Is Senator Mark Udall a radical nut too?
With all the hoopla over Edward Snowden's narcissism and Glenn Greenwald's student loan debt, (as well as lots of handwringing about whether we are good citizens if we question the government's policies on matters pertaining to national security and surveillance of its own citizens) I cannot help but wonder why people who think that a grave injustice has been done to our country by these radicals "with an agenda" don't turn their wrath on this fellow: Senator Mark Udall of Colorado, who has been raising hell about such things for years.
He's responding here to the fact that the government is not only refusing to allow the Intelligence Committee's study of the CIA Detention and Interrogation program to be released to the public, they are self-servingly leaking like a sieve about it:
As a member of the Senate Intelligence Committee, I am concerned to see news reports about the CIA’s response to the Committee’s Study of the CIA’s Detention and Interrogation Program before the information was provided to the committee. Committee members have not yet seen this response, which we have been expecting for nearly six months.
The American people’s trust in intelligence agencies requires transparency and strong congressional oversight. This latest leak–the latest incident in a long string of leaks from unnamed intelligence officials who purport to be familiar with the Committee’s Study and the CIA’s official response to it–is wholly unacceptable. Even as these reports emerged today and over the past several months, the CIA and the White House have repeatedly rejected requests to discuss the Committee’s report with Members or Committee staff.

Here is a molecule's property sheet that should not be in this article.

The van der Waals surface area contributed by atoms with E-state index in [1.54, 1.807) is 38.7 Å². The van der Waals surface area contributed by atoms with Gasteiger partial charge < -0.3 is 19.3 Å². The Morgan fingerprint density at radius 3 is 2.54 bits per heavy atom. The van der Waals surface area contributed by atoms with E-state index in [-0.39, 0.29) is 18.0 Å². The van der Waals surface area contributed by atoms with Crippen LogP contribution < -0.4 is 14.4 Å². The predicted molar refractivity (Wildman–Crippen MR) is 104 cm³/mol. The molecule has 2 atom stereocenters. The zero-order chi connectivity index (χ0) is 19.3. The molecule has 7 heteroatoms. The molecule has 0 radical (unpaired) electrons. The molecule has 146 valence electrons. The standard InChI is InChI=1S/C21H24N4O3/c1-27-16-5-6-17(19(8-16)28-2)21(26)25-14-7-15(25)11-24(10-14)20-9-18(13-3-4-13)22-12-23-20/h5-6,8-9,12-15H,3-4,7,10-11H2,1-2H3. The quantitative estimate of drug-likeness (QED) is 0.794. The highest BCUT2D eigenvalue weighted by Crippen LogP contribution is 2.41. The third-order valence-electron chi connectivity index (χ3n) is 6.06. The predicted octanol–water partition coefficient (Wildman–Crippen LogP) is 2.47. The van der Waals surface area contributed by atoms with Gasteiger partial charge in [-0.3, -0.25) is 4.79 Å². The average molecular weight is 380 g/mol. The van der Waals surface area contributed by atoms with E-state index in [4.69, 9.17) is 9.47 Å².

The continual leaks of inaccurate information from unnamed intelligence officials are embarrassing to the agency and have only hardened my resolve to declassify the full Committee Study, which is based on a review of more than six million pages of CIA records, comprises more than 6,000 pages in length and includes more than 35,000 footnotes. The report is based on CIA records including internal memoranda, cables, emails, as well as transcripts of interviews and Intelligence Committee hearings. The Study is fact-based, and I believe, indisputable.
I am confident the American people will agree once they have the opportunity to read the Study, as well as the CIA’s official response, that this program was a failure and a tragic moment in America’s history. The only way to correct the inaccurate information in the public record on this program is through the sunlight of declassification.
Mark Udall is not some lowly blogger or nutty computer geek. He's a US Senator and he's he's saying outright that your government is lying to you. Worse, it is lying to your face through ongoing leaks, even as it has declared war on anyone who leaks in ways that are unflattering.
There have to be a few Americans out there who otherwise trust government institutions in these matters, but who are at least somewhat concerned that the government is not just keeping secrets, it is going out of its way to mislead them into believing things that are not true. How can anyone think that's ok? Doesn't the fact that a respected US Senator is saying this stuff alter the view of even those who are predisposed to believe the government is doing the right thing?
I suppose it's always possible that they do believe that Mark Udall is some kind of radical freak right along with that alleged fanatic Greenwald and looney-tunes Snowden. In fact, you pretty much have to believe that if you are willing to discount what he is saying here.
What we are dealing with is the fact that government believes leaks are just fine as long as they show the government in a good light. And that is what is otherwise known as propaganda: people in this country should know only what the government wants it to know. And it is ruthlessly punishing anyone who deviates from prescribed authorized leaking. Is that really necessary to keep the nation secure from terrorists?